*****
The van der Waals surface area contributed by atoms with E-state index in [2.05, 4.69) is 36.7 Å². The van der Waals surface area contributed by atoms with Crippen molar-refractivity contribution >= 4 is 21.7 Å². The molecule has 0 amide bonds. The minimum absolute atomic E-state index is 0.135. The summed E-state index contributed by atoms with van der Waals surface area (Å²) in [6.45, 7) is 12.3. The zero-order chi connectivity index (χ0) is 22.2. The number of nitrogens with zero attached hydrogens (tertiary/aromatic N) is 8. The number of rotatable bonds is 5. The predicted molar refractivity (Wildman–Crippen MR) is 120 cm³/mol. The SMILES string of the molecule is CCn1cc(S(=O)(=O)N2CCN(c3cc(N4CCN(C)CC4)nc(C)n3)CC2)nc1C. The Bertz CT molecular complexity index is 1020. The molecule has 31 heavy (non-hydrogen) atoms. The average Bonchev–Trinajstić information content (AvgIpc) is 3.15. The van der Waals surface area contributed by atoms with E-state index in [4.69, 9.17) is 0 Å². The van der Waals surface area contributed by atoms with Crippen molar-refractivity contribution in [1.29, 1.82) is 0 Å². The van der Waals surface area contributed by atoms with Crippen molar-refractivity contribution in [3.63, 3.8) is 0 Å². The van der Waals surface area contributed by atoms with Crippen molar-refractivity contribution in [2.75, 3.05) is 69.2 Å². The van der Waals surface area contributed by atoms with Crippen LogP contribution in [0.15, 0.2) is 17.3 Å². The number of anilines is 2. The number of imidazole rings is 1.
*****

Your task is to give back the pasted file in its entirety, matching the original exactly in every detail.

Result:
The van der Waals surface area contributed by atoms with E-state index in [2.05, 4.69) is 36.7 Å². The van der Waals surface area contributed by atoms with Crippen molar-refractivity contribution >= 4 is 21.7 Å². The molecule has 0 amide bonds. The minimum absolute atomic E-state index is 0.135. The summed E-state index contributed by atoms with van der Waals surface area (Å²) in [6.45, 7) is 12.3. The zero-order chi connectivity index (χ0) is 22.2. The number of nitrogens with zero attached hydrogens (tertiary/aromatic N) is 8. The number of rotatable bonds is 5. The predicted molar refractivity (Wildman–Crippen MR) is 120 cm³/mol. The SMILES string of the molecule is CCn1cc(S(=O)(=O)N2CCN(c3cc(N4CCN(C)CC4)nc(C)n3)CC2)nc1C. The Bertz CT molecular complexity index is 1020. The molecule has 31 heavy (non-hydrogen) atoms. The average Bonchev–Trinajstić information content (AvgIpc) is 3.15. The van der Waals surface area contributed by atoms with E-state index in [4.69, 9.17) is 0 Å². The van der Waals surface area contributed by atoms with Crippen molar-refractivity contribution in [1.29, 1.82) is 0 Å². The van der Waals surface area contributed by atoms with Crippen molar-refractivity contribution in [3.63, 3.8) is 0 Å². The van der Waals surface area contributed by atoms with Crippen molar-refractivity contribution in [2.75, 3.05) is 69.2 Å². The van der Waals surface area contributed by atoms with Crippen LogP contribution in [0.15, 0.2) is 17.3 Å². The number of anilines is 2. The number of imidazole rings is 1.